A Lot or a Little?
What you will—and won't—find in this book.
Kids run off by themselves to explore a castle, and they laugh almost meanly at the adults and at the ghost's pranks.
Parents Need to Know
Parents need to know that this story teaches children that one can overcome fear by encountering its not-so-scary source. However, the tale lacks the characterization and plot twists you might expect from the Babar stories.
Is It Any Good?
This is a good-natured and well-meaning book, ideal for parents who are being hounded for a ghost story by children too young to handle emotional suspense. Laurent's pictures are not as detailed or compelling as his father's, but in the end he succeeds in his lifelong effort to keep Babar alive in children's minds.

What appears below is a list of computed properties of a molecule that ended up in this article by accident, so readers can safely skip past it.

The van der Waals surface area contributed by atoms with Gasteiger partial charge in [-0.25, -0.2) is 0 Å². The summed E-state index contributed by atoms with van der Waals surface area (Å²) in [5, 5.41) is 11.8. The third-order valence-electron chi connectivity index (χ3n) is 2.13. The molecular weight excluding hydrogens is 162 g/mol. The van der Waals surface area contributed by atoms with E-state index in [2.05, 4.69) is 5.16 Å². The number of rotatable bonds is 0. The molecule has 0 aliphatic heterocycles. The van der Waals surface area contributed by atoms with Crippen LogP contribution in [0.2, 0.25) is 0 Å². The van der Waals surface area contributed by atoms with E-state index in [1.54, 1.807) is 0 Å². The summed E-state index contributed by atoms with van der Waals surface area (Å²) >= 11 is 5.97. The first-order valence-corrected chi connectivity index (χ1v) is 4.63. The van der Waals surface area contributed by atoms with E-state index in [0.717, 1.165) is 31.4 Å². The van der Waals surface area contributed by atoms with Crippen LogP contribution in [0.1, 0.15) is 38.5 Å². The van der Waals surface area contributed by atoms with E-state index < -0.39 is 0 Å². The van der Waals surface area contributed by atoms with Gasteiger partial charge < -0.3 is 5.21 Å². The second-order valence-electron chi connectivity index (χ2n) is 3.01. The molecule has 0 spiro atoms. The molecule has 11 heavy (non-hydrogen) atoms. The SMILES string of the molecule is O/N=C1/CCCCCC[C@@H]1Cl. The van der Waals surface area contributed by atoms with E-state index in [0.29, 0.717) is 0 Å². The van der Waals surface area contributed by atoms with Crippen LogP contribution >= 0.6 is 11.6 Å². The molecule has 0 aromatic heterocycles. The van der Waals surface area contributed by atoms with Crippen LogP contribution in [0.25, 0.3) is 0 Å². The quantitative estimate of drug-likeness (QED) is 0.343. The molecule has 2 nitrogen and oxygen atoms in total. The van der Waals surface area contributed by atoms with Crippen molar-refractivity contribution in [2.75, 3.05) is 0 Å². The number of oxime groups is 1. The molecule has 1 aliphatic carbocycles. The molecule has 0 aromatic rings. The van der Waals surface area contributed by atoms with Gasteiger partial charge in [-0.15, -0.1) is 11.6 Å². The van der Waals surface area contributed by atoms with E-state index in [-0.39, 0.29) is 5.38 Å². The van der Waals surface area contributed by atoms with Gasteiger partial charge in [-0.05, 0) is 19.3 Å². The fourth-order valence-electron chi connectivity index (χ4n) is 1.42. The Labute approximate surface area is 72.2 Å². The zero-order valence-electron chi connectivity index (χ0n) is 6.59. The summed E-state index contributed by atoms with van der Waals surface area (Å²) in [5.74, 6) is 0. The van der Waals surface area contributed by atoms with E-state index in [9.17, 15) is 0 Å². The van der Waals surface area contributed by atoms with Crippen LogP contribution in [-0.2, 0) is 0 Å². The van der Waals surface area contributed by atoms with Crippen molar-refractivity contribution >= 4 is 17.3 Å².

Laurent de Brunhoff grew up listening to his mother's stories about a small elephant that his father, Jean, turned into Babar, one of the most solid icons of children's literature. Jean began publishing his stories late in life, and it fell to Laurent to keep up the family tradition. This tale, however, lacks the characterization and plot twists you might expect from Jean's stories, and standing alone as a ghost story, even without Babar's family, it lacks the suspense and thrills American children have come to expect from the genre.
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